punctuationAs many of you know, I’m struggling to write a novel entitled The Only Life We Know. The novel consists of twelve stories, set in Earth’s future after a virus has reduced human population to 150 million people. For reasons that become clear in the novel, centralized government has disappeared from this future Earth, and its people almost all live an idyllic and leisurely life in small, self-selected and self-governing communities in harmony with nature. The culture of these communities has, due to the self-selection mechanism by which they have formed, evolved in wildly and delightfully divergent ways: There is absolutely no homogeneity whatever to the way in which the communities live, love, act, think, speak or make a living. Each community is like a strange and different world.

Although there is no central government, no central economy, no central anything in this future world (it is truly a World of Ends), the communities are not isolated — there is state-of-the-art multimedia communication between communities, and plenty of more-with-less technology and innovation as well. No hunting (except for knowledge) and not much gathering. In most of the communities portrayed, one’s teenage years are spent exploring other communities: One month blocks of time living and working with the people in other communities has replaced formal secondary education, and is the future world’s rite of passage — finding your true home. There is a universal language (I won’t say what it is, because its evolution is important to the story — but your first two guesses are probably wrong) as well as unique community languages that have evolved in each community. Because of the affluence of these communities, and because of the re-discovered importance of community, several of the key artifacts of civilization have crumbled and disappeared — most notably the (social and physical) family unit and the concept of private property. The societies are built on collaborative rather than private enterprise, and young people learn to find self-actualization through invention, discovery and cooperation rather than through acquisition and competition. That’s not to say these communities, and their members, are free from conflict. Some, but not all, of the stories in the novel revolve around such conflicts. Some of the stories are adult fables, like many of the stories of Earth’s aboriginal peoples.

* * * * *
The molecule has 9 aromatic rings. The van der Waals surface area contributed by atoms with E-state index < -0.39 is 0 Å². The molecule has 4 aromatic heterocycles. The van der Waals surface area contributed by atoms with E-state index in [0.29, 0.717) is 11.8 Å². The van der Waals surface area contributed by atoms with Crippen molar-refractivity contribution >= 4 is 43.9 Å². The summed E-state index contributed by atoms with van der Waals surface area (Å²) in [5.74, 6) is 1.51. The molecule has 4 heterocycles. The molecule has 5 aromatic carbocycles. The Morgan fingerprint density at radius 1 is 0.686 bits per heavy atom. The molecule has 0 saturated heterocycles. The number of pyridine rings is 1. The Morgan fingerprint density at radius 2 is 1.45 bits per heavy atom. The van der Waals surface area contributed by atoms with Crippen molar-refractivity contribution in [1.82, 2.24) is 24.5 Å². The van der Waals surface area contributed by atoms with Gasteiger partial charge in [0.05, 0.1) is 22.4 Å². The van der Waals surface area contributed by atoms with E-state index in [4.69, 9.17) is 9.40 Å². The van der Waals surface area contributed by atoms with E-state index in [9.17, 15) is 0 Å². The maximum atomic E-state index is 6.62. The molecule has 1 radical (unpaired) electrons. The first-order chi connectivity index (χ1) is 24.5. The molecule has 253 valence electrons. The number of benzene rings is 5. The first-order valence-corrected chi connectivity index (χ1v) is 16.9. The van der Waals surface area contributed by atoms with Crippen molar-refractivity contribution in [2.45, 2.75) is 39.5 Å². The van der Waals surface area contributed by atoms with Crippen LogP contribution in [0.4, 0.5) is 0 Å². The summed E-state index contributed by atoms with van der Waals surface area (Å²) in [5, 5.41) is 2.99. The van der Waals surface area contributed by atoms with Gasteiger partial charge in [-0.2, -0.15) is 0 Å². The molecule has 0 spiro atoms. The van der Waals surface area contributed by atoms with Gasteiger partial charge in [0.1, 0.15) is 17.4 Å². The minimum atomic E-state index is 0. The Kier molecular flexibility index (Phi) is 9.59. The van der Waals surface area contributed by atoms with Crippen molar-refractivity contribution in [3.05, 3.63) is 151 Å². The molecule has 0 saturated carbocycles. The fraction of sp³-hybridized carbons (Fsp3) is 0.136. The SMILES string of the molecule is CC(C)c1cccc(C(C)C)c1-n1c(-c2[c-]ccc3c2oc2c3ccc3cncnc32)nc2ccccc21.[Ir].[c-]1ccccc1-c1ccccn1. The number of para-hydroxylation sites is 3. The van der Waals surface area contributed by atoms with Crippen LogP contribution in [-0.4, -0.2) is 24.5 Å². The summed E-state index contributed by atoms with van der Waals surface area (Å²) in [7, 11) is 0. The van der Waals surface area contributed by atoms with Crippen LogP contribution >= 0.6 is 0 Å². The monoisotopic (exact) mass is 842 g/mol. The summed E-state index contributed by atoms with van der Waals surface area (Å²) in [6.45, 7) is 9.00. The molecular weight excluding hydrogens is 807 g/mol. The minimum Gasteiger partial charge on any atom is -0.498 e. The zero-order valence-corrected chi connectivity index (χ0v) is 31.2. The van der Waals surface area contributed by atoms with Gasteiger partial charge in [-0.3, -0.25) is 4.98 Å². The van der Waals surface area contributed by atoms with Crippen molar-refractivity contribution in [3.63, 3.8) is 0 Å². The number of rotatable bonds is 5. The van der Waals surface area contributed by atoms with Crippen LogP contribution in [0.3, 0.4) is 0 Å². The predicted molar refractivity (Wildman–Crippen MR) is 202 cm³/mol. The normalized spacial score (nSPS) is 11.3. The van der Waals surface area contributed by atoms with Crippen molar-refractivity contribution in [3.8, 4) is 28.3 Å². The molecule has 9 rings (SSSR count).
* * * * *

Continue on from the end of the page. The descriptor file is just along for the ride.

So my novel has to work on three different levels, and therein lies the challenge: It is an horrendous balancing act, and I have already thrown out hundreds of pages of writing and at times despaired of ever getting the novel finished. The three levels are:

  1. Each chapter occurs in a completely unique and evolving community. Each chapter is, therefore, a short story in its own right. And soeach chapter has to work as a short story, with characters that need to be adequately developed within the chapter, since only the narrator (a traveller and story-teller) appears in every chapter. It has to wrench the reader out of the comfort of the previous chapter and present her with a completely new setting and set of characters, as alien from the last as is humanly possible for someone in our modern homogeneous society to imagine. This is jarring to the reader, and also staggeringly difficult for the writer. A friend told me this requires “not just a great imagination, but great imaginations“. And, as Frederick Barthelme’s Center for Writers explains in The 39 Steps, the first step in good story-writing is:
Mean less. That is, don’t mean so much. Make up a story, screw around with it, paste junk on it, needle the characters, make them say queer stuff, go bad places, insert new people at inopportune moments, do some drive-bys. Make it up, please. Don’t let it make too much sense.